- ATP-CP (Adenosine Triphosphate - Creatine Phosphate) System:
Often referred to as the 'quick' system as it only lasts for very short bursts, often 0-10 seconds. For Clients looking to lift as heavy as possible, this will be the predominant energy system used as it yields high amounts of energy in very short amounts of time. Other examples of sports where the ATP-CP system is the predominant source of energy are: sprinting (100m), athletic field events (javelin, discus, shotput), even in sports such as baseball and golf during the action of swinging. Clients looking to train their ATP-CP system should focus on short, heavy and explosive movements, the eccentric (down/negative phase) should be 3 seconds while the concentric (up phase) should be 1 second of very powerful movement.
- LACTATE SYSTEM
The lactate system produces a lot of power, but not quite as much or as quickly as the ATP-CP system. However, it has a larger fuel supply and doesn't burn it all as quickly as the ATP-CP system, therefore lasting longer (10 seconds - 120 seconds). Examples of sports that fall into the lactate category are swimming (more so the 50m freestyle), and sports such as Soccer, AFL, Basketball where the running patterns are very "short-burst" oriented (30 seconds on, 30 seconds off). People training for events such as these should focus on getting used to the feeling of lactic acid in their legs. Interval training and fartlek are perfect examples. The Cross-Training class that we have at Vision is also a great example of the Lactate system being used.
- AEROBIC SYSTEM
The best way to think of the aerobic system is as a diesel bus with a massive fuel tank rather than the ATP-CP and lactate systems which are comparable to V8 cars - short and sharp bursts of power. While the aerobic system doesn't produce nearly as much power as the others, a major feature is its work capacity which is virtually limitless. When trained and adapted, it can just keep on producing energy - the system is so sustainable that it could virtually never run out. The best examples for the aerobic system are pretty straight forward; any continuous endurance event that runs for longer than 10 minutes, the aerobic system is the predominant one used. Ways to train the aerobic system include: Interval training for the long term aerobic energy system which have a work-rest ratio of 1:1 or 1:2), and 'Fartlek' training - A type of interval training whereby the exerciser varies the speed and effort throughout the training session according to how they feel ensuring that they can continue to exercise at all times (i.e. no rest intervals).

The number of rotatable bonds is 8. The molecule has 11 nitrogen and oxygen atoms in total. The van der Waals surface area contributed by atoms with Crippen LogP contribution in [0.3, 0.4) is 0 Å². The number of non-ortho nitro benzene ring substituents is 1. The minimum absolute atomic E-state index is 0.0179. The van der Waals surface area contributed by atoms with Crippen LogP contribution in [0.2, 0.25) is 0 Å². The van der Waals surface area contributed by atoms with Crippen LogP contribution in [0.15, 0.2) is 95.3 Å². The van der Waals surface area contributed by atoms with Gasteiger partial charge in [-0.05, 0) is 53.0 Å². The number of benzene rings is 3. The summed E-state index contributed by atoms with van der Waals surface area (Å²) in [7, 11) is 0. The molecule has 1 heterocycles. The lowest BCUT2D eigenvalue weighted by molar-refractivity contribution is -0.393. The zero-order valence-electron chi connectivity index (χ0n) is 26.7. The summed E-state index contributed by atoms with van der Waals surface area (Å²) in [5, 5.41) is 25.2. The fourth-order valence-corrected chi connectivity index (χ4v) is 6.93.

In terms of nutrition when training for all 3 energy systems, carbohydrates should be consumed before and after training. When we are extremely active with our sport, our bodies are almost always in recovery mode, therefore a good mix of Carbohydrates, Proteins and Fat is crucial for recovery and performance.
*Disclaimer: Individual results vary based on agreed goals. Click here for details.